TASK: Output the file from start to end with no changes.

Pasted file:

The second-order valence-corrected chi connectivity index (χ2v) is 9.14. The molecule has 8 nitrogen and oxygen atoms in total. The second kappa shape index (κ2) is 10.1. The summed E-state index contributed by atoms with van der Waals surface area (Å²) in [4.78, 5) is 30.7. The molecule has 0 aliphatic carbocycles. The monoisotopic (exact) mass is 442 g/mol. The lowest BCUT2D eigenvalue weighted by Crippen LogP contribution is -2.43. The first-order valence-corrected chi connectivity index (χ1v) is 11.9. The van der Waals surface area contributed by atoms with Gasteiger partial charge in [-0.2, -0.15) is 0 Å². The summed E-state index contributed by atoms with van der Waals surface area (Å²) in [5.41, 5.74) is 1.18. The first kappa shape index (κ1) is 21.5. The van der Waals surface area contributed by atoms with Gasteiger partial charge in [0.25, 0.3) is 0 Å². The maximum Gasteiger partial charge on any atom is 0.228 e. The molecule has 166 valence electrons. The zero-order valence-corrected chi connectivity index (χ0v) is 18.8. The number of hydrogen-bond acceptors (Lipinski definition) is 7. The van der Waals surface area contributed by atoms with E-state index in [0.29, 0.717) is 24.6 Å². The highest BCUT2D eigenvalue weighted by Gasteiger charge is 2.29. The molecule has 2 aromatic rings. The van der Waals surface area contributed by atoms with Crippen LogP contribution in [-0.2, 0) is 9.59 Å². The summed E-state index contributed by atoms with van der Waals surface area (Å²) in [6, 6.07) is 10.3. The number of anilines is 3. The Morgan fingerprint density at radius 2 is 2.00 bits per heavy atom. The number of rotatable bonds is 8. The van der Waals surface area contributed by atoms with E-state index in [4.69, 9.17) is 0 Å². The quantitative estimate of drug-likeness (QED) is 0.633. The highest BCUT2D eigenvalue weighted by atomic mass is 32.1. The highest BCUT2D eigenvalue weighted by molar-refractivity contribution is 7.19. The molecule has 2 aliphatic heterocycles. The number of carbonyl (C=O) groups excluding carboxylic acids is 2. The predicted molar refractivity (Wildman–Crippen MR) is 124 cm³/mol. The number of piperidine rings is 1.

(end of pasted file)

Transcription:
The second-order valence-corrected chi connectivity index (χ2v) is 9.14. The molecule has 8 nitrogen and oxygen atoms in total. The second kappa shape index (κ2) is 10.1. The summed E-state index contributed by atoms with van der Waals surface area (Å²) in [4.78, 5) is 30.7. The molecule has 0 aliphatic carbocycles. The monoisotopic (exact) mass is 442 g/mol. The lowest BCUT2D eigenvalue weighted by Crippen LogP contribution is -2.43. The first-order valence-corrected chi connectivity index (χ1v) is 11.9. The van der Waals surface area contributed by atoms with Gasteiger partial charge in [-0.2, -0.15) is 0 Å². The summed E-state index contributed by atoms with van der Waals surface area (Å²) in [5.41, 5.74) is 1.18. The first kappa shape index (κ1) is 21.5. The van der Waals surface area contributed by atoms with Gasteiger partial charge in [0.25, 0.3) is 0 Å². The maximum Gasteiger partial charge on any atom is 0.228 e. The molecule has 166 valence electrons. The zero-order valence-corrected chi connectivity index (χ0v) is 18.8. The number of hydrogen-bond acceptors (Lipinski definition) is 7. The van der Waals surface area contributed by atoms with E-state index in [0.29, 0.717) is 24.6 Å². The highest BCUT2D eigenvalue weighted by Gasteiger charge is 2.29. The molecule has 2 aromatic rings. The van der Waals surface area contributed by atoms with Crippen LogP contribution in [-0.2, 0) is 9.59 Å². The summed E-state index contributed by atoms with van der Waals surface area (Å²) in [6, 6.07) is 10.3. The number of anilines is 3. The Morgan fingerprint density at radius 2 is 2.00 bits per heavy atom. The number of rotatable bonds is 8. The van der Waals surface area contributed by atoms with E-state index in [4.69, 9.17) is 0 Å². The quantitative estimate of drug-likeness (QED) is 0.633. The highest BCUT2D eigenvalue weighted by atomic mass is 32.1. The highest BCUT2D eigenvalue weighted by molar-refractivity contribution is 7.19. The molecule has 2 aliphatic heterocycles. The number of carbonyl (C=O) groups excluding carboxylic acids is 2. The predicted molar refractivity (Wildman–Crippen MR) is 124 cm³/mol. The number of piperidine rings is 1.